Jarosite minerals are widespread in a number of industrial and environmental settings, and can act either as heroes or villains.
For example, jarosite is deliberately produced to remove iron from hydrometallurgical circuits in zinc production facilities such as the plant on Tasmania’s Derwent River.
However, it can also adversely affect the kinetics of metal bioleaching systems. Jarosites are also a major component of acidic soils, and present in significant amounts in acid mine drainage environments. Researchers are developing sustainable solutions to jarosite stockpiles created as by-products of mineral and industrial processes.
On Mars, Jarosite may represent the key to unlocking the geological history and environmental context of water on the red planet. Jarosites were the first hydrated minerals detected on Mars by the MER rover Opportunity, using Mössbauer spectroscopy.
Understanding jarosite formation, mineralogy and stability is essential for streamlining industrial processes that involve jarosites, and understanding the geological evolution of the environments in which they abound.
For the last four years, a team from CSIRO Process Science and Engineering, ANSTO's Centre for Neutron Scattering and the Australian Synchrotron has been using a combination of in-situ and ex-situ characterisation techniques to investigate the formation of jarosite, structurally and mechanistically.
Team members are Helen Brand (AS and CSIRO, formerly also ANSTO), Nicola Scarlett and Ian Grey from CSIRO, and Robert Knott and Andrew Studer from ANSTO.
Experiments have been carried out primarily on the powder diffraction (PD), macromolecular crystallography (MX) and small angle x-ray scattering (SAXS) beamlines at the Australian Synchrotron.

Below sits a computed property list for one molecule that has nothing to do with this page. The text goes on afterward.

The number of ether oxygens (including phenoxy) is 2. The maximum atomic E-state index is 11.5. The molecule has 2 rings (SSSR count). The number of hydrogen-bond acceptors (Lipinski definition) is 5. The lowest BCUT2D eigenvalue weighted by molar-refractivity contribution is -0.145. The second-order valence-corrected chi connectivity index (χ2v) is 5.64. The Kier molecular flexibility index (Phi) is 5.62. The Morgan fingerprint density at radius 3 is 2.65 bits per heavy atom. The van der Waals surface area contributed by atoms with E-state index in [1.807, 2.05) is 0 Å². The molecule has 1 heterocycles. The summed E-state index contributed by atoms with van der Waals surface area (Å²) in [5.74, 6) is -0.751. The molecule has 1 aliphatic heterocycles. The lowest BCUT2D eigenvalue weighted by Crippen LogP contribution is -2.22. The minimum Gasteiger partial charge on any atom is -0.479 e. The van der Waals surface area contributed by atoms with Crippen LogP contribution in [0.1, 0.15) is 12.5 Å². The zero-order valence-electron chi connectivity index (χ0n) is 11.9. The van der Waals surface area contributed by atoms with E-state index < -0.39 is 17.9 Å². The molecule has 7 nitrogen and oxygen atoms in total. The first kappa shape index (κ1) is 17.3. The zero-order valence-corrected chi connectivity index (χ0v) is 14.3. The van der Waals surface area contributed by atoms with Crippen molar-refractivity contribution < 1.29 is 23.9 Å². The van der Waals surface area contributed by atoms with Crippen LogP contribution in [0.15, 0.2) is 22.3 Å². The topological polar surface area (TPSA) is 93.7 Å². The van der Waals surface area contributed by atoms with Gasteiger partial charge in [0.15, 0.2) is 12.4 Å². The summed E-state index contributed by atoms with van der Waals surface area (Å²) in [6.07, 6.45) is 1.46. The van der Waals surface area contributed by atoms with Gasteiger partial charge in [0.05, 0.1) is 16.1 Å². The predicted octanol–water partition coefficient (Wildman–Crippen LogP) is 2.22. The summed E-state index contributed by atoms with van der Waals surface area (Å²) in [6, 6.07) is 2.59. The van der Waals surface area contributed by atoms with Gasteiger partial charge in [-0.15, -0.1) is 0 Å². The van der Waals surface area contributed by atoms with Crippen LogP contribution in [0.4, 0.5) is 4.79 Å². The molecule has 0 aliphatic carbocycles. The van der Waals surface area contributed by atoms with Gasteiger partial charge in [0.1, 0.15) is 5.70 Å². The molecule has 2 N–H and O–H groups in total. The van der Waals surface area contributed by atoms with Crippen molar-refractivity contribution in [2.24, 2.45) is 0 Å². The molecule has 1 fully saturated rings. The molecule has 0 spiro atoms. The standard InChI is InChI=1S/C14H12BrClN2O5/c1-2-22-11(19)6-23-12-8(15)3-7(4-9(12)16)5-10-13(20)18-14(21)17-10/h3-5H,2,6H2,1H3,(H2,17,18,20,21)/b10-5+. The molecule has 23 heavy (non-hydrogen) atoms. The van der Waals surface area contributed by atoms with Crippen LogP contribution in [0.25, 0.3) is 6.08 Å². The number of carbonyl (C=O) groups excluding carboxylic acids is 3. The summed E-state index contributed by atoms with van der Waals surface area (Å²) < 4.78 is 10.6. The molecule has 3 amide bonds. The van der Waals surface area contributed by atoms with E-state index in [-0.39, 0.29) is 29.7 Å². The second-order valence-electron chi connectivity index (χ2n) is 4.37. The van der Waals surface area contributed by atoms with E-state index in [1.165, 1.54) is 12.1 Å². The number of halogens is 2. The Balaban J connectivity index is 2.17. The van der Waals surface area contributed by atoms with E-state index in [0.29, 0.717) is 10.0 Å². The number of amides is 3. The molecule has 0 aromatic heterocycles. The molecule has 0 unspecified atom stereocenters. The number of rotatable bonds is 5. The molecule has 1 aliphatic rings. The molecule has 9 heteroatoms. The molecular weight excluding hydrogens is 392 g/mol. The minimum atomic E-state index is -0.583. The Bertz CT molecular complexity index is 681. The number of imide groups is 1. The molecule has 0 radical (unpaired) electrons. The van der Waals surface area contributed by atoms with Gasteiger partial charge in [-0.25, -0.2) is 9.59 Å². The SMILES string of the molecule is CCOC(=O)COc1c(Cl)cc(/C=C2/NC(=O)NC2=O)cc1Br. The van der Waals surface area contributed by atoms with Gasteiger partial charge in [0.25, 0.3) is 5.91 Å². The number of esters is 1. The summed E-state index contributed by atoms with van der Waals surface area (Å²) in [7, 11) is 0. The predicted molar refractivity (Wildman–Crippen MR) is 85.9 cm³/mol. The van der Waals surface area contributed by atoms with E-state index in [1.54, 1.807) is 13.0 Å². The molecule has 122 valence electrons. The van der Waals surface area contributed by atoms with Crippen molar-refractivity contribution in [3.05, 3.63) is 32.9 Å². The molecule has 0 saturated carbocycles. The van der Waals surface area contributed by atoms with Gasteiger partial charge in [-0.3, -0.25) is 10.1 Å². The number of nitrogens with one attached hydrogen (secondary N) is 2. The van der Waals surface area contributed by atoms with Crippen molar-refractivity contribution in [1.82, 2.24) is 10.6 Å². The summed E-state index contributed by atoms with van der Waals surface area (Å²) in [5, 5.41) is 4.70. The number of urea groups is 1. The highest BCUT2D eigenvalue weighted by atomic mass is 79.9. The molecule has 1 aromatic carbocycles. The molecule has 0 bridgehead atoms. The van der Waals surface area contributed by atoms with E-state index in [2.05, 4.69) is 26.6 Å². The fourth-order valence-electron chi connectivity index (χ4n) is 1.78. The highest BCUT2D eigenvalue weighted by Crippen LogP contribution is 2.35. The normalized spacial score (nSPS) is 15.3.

Neutron experiments have utilised the Wombat diffractometerin Sydney, and high resolution powder diffractometers at the ISIS neutron spallation source in the UK, and at Institut Laue-Langevin in Grenoble, France.
For the in-situ experiments, jarosite was formed by co-precipitation from a solution of iron and potassium sulphates at a range of temperatures and compositions to represent a variety of environments and scenarios.
Continuously collecting scattering data as the solutions were heated at different temperatures made it possible to observe the jarosite forming in real time. This in-situ approach ensures that no information is lost or misrepresented through artefacts that may be introduced by cooling and sampling in a more traditional way.
The team made an early breakthrough when they discovered a new structural type of jarosite, thanks to the high resolution data capabilities of the PD beamline. This new structure was a lower symmetry (monoclinic) than the traditionally-reported structure (rhombohedral).
Kinetic analysis of the in-situ data showed that jarosite forms in a single nucleation event. If this step can be promoted or suppressed, then jarosite formation in industrial processing can be encouraged or prevented as required.
For environments that contain jarosite minerals, such as the equatorial regions of Mars, the team’s results help to define limits on the environmental conditions that must have been present in this planet’s complicated geological evolution for these minerals to form.
The team’s next step is to begin categorising natural jarosites and linking their composition to the formation conditions investigated in the in-situ experiments.
CSIRO award for jarosite researcher.
In January 2014, a scientific paper by Dr Helen Brand was judged “equal-best paper by an early career researcher” in CSIRO Process Science and Engineering.
Helen E. A. Brand, Nicola V. Y. Scarlett, Ian E. Grey, Robert B. Knott and Nigel Kirby (2013) In situ SAXS studies of the formation of sodium jarosite, J. Synchrotron Rad. 20, 626–634